Child custody in Minnesota requires that both parents honor the best interests of the child. When it comes to child custody, emotions can become frayed, disagreements can arise and the entire situation can be complicated for everyone involved. One issue that may cause strife between the parents is if there is an attempt on the part of the custodial parent to relocate with the child out of Minnesota. The law has certain factors that will be taken into account as to whether this can take place.
If the parent wants to move to another state with a child, it is not permissible unless the court has given an order or the noncustodial parent, if he or she has been given parenting time as part of the decree, has consented. If a parent whose intent upon moving is to interfere with the other parent having time with the child, the court will not allow it. The court will consider the best interests of the child when deciding whether or not to allow the relocation.
With regards to the best interests of the child, the following factors will be taken into account. One factor is the involvement of the child with the parent who is relocating, the other parent along with other important people in the child’s life. Other factors include the child’s age, development and needs, and how the change will impact the child’s education, emotional and physical development. In addition, the court may consider how feasible it is to preserve the relationship between the parent who is not relocating and the child with arrangements when it comes to parenting time and the circumstances of it. The child’s preferences, provided he or she is of age to contribute, may also be considered.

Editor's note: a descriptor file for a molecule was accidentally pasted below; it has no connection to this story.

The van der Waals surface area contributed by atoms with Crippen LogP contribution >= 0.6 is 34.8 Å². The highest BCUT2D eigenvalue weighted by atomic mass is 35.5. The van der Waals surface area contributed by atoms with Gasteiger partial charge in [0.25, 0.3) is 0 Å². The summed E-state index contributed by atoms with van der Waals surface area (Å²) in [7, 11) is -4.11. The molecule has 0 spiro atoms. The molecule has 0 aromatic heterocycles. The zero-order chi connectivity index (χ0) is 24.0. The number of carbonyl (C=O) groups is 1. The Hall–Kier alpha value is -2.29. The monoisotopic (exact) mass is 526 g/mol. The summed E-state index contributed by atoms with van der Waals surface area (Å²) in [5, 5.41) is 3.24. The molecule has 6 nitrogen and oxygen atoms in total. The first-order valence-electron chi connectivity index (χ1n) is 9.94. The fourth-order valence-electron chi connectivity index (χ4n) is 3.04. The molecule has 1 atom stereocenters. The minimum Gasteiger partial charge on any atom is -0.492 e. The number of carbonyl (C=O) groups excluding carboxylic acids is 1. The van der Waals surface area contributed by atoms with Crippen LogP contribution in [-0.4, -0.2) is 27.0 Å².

Another consideration will be if the child’s quality of life will be improved if there is a relocation. Why the custodial parent wants to relocate and the noncustodial parent would like to prevent it may also be considered. Finally, the court may consider how the child’s safety and welfare will be influenced by the move. The parent who wants to relocate will have the burden of proof unless there was domestic abuse on the part of the parent who is objecting.
As this shows, relocation is a complicated issue. A divorce attorney may be able to help those with questions about the process.
Source: revisor.mn.gov, “518.175 Parenting Time — Subd. 3. Move to another state.,” accessed on Oct. 25, 2016